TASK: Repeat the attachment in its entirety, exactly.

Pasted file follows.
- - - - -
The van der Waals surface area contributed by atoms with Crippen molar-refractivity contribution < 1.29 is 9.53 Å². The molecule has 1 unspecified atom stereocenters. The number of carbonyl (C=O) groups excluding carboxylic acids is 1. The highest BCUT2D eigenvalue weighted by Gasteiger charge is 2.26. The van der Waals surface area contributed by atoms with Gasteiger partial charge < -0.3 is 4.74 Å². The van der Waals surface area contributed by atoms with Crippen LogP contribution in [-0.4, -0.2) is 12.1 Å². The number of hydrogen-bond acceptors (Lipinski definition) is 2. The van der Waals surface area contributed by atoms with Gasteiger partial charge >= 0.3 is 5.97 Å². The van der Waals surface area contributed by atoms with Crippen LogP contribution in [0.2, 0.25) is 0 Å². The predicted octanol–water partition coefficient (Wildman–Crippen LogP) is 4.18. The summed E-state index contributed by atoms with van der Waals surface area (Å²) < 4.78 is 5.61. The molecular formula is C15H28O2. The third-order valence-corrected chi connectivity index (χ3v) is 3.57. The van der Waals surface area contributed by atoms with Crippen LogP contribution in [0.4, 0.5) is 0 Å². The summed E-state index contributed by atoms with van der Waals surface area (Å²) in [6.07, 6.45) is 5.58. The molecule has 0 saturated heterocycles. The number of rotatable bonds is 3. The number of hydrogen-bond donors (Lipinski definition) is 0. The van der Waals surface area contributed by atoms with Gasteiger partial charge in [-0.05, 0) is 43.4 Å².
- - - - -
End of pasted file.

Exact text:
The van der Waals surface area contributed by atoms with Crippen molar-refractivity contribution < 1.29 is 9.53 Å². The molecule has 1 unspecified atom stereocenters. The number of carbonyl (C=O) groups excluding carboxylic acids is 1. The highest BCUT2D eigenvalue weighted by Gasteiger charge is 2.26. The van der Waals surface area contributed by atoms with Gasteiger partial charge < -0.3 is 4.74 Å². The van der Waals surface area contributed by atoms with Crippen LogP contribution in [-0.4, -0.2) is 12.1 Å². The number of hydrogen-bond acceptors (Lipinski definition) is 2. The van der Waals surface area contributed by atoms with Gasteiger partial charge >= 0.3 is 5.97 Å². The van der Waals surface area contributed by atoms with Crippen LogP contribution in [0.2, 0.25) is 0 Å². The predicted octanol–water partition coefficient (Wildman–Crippen LogP) is 4.18. The summed E-state index contributed by atoms with van der Waals surface area (Å²) < 4.78 is 5.61. The molecular formula is C15H28O2. The third-order valence-corrected chi connectivity index (χ3v) is 3.57. The van der Waals surface area contributed by atoms with Crippen LogP contribution in [0.4, 0.5) is 0 Å². The summed E-state index contributed by atoms with van der Waals surface area (Å²) in [6.07, 6.45) is 5.58. The molecule has 0 saturated heterocycles. The number of rotatable bonds is 3. The number of hydrogen-bond donors (Lipinski definition) is 0. The van der Waals surface area contributed by atoms with Gasteiger partial charge in [-0.05, 0) is 43.4 Å².